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Book Review: Empress by Karen Miller

Genre: Epic Fantasy
ISBN: 0316008354
ISBN-13: 9780316008358
Format: Mass Market Paperback, 717pp
Publisher: Orbit
Pub. Date: April 2008
Series: Godspeaker Trilogy

Empress, Karen Miller’s new novel, is shockingly different from her previous duology, the Kingmaker, Kingbreaker series. Where The Innocent Mage began sadly, but moved on to be more pleasant and into the eventual triumph of the hero, Empress does not. Empress begins on a low note, and progressively gets worse.

What Miller has done with Empress is show us the rise of a barbarian warlord. The culture she has created is violent, worshipping a scorpion god who craves bloody ritual sacrifice. The godspeakers, those who perform the sacrifice, are a police force, and a political entity separate from the warlord’s control, are the only people able to hear the god. But Hekat, a runaway slave girl, upsets that balance when she discovers that she can hear the god as well. Believing herself special, Hekat begins a slow climb up the social ladder of Mijak, seeking power both to satiate her lust for it, and as protection for herself.

In the meantime, a fellow slave, Vortka is also making the climb into the realm of the powerful, but through a slow process, unlike Hekat’s clawing. His rise is slower, and ends up intertwined with Hekat’s for better or worse.

Empress is a bloody, violent novel. Ritual sacrifice is common, and participants drink blood as part of the ritual. Others swim in pools of blood as they seek the will of their violent, unforgiving god. All “magic” comes only through the god’s power, and while it gives power and knowledge, just as often it arbitrarily won’t. It is a fickle god, seen as an impersonal force by its supplicants. Hekat revels in it, and although at the beginning of the book she is a sympathetic character, by the end we want to hate her. Yet she for all her success, she is a small child inside, her emotions are stunted and all she can feel is fear or hate.

The society that Miller has created is like the ancient Assyrian or Babylonian empires, with their city states that eventual become powerful nations. And the plot similarly follows their rise into power. Mijak eventually becomes a conquering nation, a barbarian horde subjugating all peoples.

Karen Miller’s next two novels are actually going to tell the central story of the trilogy. This first is the history of the character that will become the villain in the sequels, or at least so it seems. By the end of the novel, you will want to see Hekat’s destruction, along with her sons and Vortka. You know the ending is coming, and the final betrayal of Hekat results in some interesting possibilities for the sequel.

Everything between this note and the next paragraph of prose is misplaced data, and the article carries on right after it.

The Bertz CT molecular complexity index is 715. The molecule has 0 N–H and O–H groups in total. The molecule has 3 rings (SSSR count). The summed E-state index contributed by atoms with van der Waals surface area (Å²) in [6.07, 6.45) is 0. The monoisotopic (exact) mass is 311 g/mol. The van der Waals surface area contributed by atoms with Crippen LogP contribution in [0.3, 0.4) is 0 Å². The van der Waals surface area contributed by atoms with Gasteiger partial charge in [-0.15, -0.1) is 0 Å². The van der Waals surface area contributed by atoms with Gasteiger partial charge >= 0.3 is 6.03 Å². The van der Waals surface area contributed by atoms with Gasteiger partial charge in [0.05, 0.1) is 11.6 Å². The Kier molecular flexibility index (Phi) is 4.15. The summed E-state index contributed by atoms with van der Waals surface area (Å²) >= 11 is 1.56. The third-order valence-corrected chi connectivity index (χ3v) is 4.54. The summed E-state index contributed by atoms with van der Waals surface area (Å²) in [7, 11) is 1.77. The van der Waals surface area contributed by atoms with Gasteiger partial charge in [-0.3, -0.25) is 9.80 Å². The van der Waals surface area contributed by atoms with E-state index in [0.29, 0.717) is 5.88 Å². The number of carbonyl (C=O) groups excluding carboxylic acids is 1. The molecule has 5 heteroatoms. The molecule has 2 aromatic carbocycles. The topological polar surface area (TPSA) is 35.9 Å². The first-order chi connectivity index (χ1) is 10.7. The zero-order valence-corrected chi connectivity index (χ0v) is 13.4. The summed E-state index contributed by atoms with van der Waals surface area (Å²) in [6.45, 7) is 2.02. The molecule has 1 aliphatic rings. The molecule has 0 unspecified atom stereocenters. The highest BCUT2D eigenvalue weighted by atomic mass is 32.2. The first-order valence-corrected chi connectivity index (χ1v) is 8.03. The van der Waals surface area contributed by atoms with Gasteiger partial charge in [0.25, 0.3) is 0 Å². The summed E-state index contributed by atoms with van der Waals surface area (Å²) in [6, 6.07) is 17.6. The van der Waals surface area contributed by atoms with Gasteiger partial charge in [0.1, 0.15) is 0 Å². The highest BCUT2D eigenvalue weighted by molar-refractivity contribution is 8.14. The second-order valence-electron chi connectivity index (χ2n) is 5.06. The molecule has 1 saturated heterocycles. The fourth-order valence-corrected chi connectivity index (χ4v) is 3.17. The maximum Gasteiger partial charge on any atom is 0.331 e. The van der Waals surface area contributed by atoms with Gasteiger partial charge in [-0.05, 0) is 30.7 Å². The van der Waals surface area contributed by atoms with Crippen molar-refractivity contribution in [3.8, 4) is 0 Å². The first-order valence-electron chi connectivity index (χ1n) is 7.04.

The novel is extremely long, and the style of writing can get annoying. Miller is writing a completely different novel from those she has previously published, and the structure of the world she has created has a lot of ritual dialogue which can get repetitious at times. Phrases like “may the god see you in its eye” or arrogant words that tell of the speaker’s triumphs or skills tend to wear on you after a bit. The reader would do well to take this novel in slow spurts, rather than trying to read it all at once. Otherwise, the repetitious dialogue that, while logical for the society Miller has created, is still a bit much to take.

The story itself is fascinating. Miller has replicated a culture that is difficult for modern people to understand. It is a culture where religion rules much of everyday life. And yet there is always the possibility present that this religion is actually a twisting of what might be a natural phenomena. Miller gives no answers as to the origin of the religion of Mijak, only presents its effects, but some of the elements of the story leave the veracity of that religion open to discussion.

Miller has really gone out on a limb to make Empress different from her Kingmaker, Kingbreaker duology. Although she continues to write a character driven novel, her characters are less enviable, and her world much more barbaric. It was fascinating to read the story of how an evil warlord comes to be an evil warlord. In this trilogy, the villain is not going to come into being fully evil, but slides down into it through a long, slow process, as a result of very human traits.

I enjoyed the novel. Although it could be repetitious at times, and the cadence of the story could be tiresome, it was still interesting to read. The idea behind it is different from the average epic fantasy novel. Rather than either celebrating heroism or evil, it shows the real, human emotions behind what we call “good” and “evil.” AS I’ve mentioned, it is extremely violent and bloody, so those with a weak stomach ought to avoid it. As well there is a liberal does of swearing and a few sex scenes (including a rape of a man!) so anyone offended by that ought to avoid it.

But for all that Empress is creative enough and different enough to make it enjoyable. I did not enjoy it as much as The Innocent Mage and The Awakened Mage perhaps because there was no character I was really able to root for, but its characters were interesting enough that I wanted to know what might happen to them. I recommend this novel, with the few caveats stated above, and look forward to seeing how its sequel looks at the enemies of Hekat and its portrayal of their characters.

For another interesting take on Empress, check out Chris, The Book Swede.